Journal of Risk Model Validation

Risk.net

Quantification of the estimation risk inherent in loss distribution approach models

Kevin Panman, Liesl van Biljon, L.J. Haasbroek, WD Schutte and Tanja Verster

  • A generic methodology for quantifying model risk, and more specifically estimation risk, is proposed.
  • The choice of sample size, distribution tail heaviness and percentile to be estimated all have a material impact on the quantum of estimation risk.
  •  Aggregate estimation risk across a portfolio of models reduces materially – similar to a diversification benefit.
  • Extreme quantiles are more likely to be over-estimated than under-estimated.
  • Model-error over-estimation is unbounded.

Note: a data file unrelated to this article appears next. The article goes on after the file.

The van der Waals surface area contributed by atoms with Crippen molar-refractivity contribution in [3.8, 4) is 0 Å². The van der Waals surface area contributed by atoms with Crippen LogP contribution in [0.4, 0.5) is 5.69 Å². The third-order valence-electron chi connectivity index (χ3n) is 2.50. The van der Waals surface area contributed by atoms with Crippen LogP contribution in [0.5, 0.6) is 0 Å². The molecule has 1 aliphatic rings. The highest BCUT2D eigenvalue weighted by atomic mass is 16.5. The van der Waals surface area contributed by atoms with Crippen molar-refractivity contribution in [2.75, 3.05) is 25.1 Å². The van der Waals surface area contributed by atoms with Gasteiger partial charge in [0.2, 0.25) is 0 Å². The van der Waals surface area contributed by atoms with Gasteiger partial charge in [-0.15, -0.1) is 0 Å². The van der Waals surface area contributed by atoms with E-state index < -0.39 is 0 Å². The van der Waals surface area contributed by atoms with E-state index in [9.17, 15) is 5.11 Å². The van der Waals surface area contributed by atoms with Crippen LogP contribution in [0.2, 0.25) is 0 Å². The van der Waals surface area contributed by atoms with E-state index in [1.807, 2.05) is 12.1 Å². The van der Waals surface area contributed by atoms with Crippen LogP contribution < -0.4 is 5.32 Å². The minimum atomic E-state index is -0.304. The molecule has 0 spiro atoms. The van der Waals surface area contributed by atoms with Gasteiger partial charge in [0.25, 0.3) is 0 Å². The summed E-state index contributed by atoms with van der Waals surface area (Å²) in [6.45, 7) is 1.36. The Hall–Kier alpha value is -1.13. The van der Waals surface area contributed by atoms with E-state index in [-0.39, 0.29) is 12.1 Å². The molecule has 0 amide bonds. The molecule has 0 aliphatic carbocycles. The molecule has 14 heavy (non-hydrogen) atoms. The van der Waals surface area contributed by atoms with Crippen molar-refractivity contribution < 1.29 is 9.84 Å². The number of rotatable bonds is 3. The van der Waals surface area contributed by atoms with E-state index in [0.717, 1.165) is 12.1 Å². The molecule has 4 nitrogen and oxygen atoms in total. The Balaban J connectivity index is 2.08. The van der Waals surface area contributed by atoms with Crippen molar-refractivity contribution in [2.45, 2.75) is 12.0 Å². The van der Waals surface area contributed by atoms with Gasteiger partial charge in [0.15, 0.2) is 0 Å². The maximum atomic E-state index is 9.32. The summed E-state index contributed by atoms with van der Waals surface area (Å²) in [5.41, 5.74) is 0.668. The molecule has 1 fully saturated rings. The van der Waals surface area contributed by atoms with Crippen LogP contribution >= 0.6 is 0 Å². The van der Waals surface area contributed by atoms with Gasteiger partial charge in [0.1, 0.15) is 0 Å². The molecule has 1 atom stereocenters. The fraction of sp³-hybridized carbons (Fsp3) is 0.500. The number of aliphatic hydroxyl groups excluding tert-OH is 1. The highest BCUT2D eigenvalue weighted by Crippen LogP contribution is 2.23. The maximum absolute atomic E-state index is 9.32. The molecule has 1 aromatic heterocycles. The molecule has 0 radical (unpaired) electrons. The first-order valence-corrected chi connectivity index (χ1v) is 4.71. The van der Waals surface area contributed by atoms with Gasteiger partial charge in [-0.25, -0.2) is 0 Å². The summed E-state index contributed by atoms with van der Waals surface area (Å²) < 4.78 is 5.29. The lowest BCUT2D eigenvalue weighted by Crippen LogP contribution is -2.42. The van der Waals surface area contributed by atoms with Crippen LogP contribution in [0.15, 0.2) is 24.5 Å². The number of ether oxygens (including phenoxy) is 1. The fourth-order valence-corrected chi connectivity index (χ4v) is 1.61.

Financial institutions rely heavily on risk models for operational and strategic purposes. These models are simplified representations of complex dynamics and are therefore prone to contain a quantum of “model risk”. Although model risk management practices have materially improved in recent years, model risk quantification approaches, which can assist in further advancing model risk management, require more development. We propose a generic approach to quantifying the estimation risk of risk models using the error of a maximum likelihood estimator. We label our approach “simulate errors from assumed truth”, or SEAT. To demonstrate SEAT, operational risk examples using the loss distribution approach (LDA) are examined. The simulation design is chosen to include sparse loss data and heavy-tailed severity distributions. Model risk exposure is materially reduced when loss data samples are larger, the severity distribution exhibits light tails and the model is used for less-extreme quantiles of the aggregate loss distribution. In fact, model risk is reduced by up to 75% when the target percentile is lowered from the 99.9th to the 95th percentile for practical heavy-tailed distributions. Further, the aggregate model risk across a portfolio of risk models is much smaller than that of the individual risk models – a reduction of 29.5% in some of our examples. Finally, we show that a firm is more likely to overestimate than underestimate capital requirements calculated from extreme quantiles in our example.

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